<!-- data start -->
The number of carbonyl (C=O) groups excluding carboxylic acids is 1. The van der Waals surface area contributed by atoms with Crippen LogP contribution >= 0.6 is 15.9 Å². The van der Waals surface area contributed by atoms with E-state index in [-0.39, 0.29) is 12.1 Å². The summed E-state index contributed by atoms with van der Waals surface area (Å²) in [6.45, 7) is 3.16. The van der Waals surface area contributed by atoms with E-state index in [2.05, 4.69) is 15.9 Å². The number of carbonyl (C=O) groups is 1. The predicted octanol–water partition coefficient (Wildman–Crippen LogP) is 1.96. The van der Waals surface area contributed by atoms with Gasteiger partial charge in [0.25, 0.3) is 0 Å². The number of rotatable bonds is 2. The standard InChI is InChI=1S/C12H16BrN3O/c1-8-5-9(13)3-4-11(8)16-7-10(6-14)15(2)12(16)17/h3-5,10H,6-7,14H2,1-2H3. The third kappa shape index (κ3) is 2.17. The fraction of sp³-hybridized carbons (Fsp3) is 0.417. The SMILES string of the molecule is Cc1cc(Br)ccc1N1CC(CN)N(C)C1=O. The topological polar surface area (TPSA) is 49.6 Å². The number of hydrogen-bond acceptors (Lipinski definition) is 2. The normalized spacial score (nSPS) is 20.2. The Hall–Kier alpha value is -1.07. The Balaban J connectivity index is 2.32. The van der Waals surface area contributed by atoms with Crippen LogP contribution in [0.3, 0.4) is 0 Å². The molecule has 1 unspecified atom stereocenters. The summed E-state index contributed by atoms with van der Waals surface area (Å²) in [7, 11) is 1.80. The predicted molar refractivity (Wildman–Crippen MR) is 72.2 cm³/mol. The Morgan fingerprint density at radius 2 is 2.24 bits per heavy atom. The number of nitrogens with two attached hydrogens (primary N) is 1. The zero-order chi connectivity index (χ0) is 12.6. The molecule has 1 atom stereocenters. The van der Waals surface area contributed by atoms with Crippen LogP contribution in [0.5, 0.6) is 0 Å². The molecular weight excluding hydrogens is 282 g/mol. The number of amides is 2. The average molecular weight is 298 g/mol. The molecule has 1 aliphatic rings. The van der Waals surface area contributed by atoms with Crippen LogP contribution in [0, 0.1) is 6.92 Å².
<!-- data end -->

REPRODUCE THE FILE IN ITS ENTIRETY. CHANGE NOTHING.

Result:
The number of carbonyl (C=O) groups excluding carboxylic acids is 1. The van der Waals surface area contributed by atoms with Crippen LogP contribution >= 0.6 is 15.9 Å². The van der Waals surface area contributed by atoms with E-state index in [-0.39, 0.29) is 12.1 Å². The summed E-state index contributed by atoms with van der Waals surface area (Å²) in [6.45, 7) is 3.16. The van der Waals surface area contributed by atoms with E-state index in [2.05, 4.69) is 15.9 Å². The number of carbonyl (C=O) groups is 1. The predicted octanol–water partition coefficient (Wildman–Crippen LogP) is 1.96. The van der Waals surface area contributed by atoms with Gasteiger partial charge in [0.25, 0.3) is 0 Å². The number of rotatable bonds is 2. The standard InChI is InChI=1S/C12H16BrN3O/c1-8-5-9(13)3-4-11(8)16-7-10(6-14)15(2)12(16)17/h3-5,10H,6-7,14H2,1-2H3. The third kappa shape index (κ3) is 2.17. The fraction of sp³-hybridized carbons (Fsp3) is 0.417. The SMILES string of the molecule is Cc1cc(Br)ccc1N1CC(CN)N(C)C1=O. The topological polar surface area (TPSA) is 49.6 Å². The number of hydrogen-bond acceptors (Lipinski definition) is 2. The normalized spacial score (nSPS) is 20.2. The Hall–Kier alpha value is -1.07. The Balaban J connectivity index is 2.32. The van der Waals surface area contributed by atoms with Crippen LogP contribution in [0.3, 0.4) is 0 Å². The molecule has 1 unspecified atom stereocenters. The summed E-state index contributed by atoms with van der Waals surface area (Å²) in [7, 11) is 1.80. The predicted molar refractivity (Wildman–Crippen MR) is 72.2 cm³/mol. The Morgan fingerprint density at radius 2 is 2.24 bits per heavy atom. The number of nitrogens with two attached hydrogens (primary N) is 1. The zero-order chi connectivity index (χ0) is 12.6. The molecule has 1 atom stereocenters. The van der Waals surface area contributed by atoms with Crippen LogP contribution in [0.5, 0.6) is 0 Å². The molecular weight excluding hydrogens is 282 g/mol. The number of amides is 2. The average molecular weight is 298 g/mol. The molecule has 1 aliphatic rings. The van der Waals surface area contributed by atoms with Crippen LogP contribution in [0, 0.1) is 6.92 Å².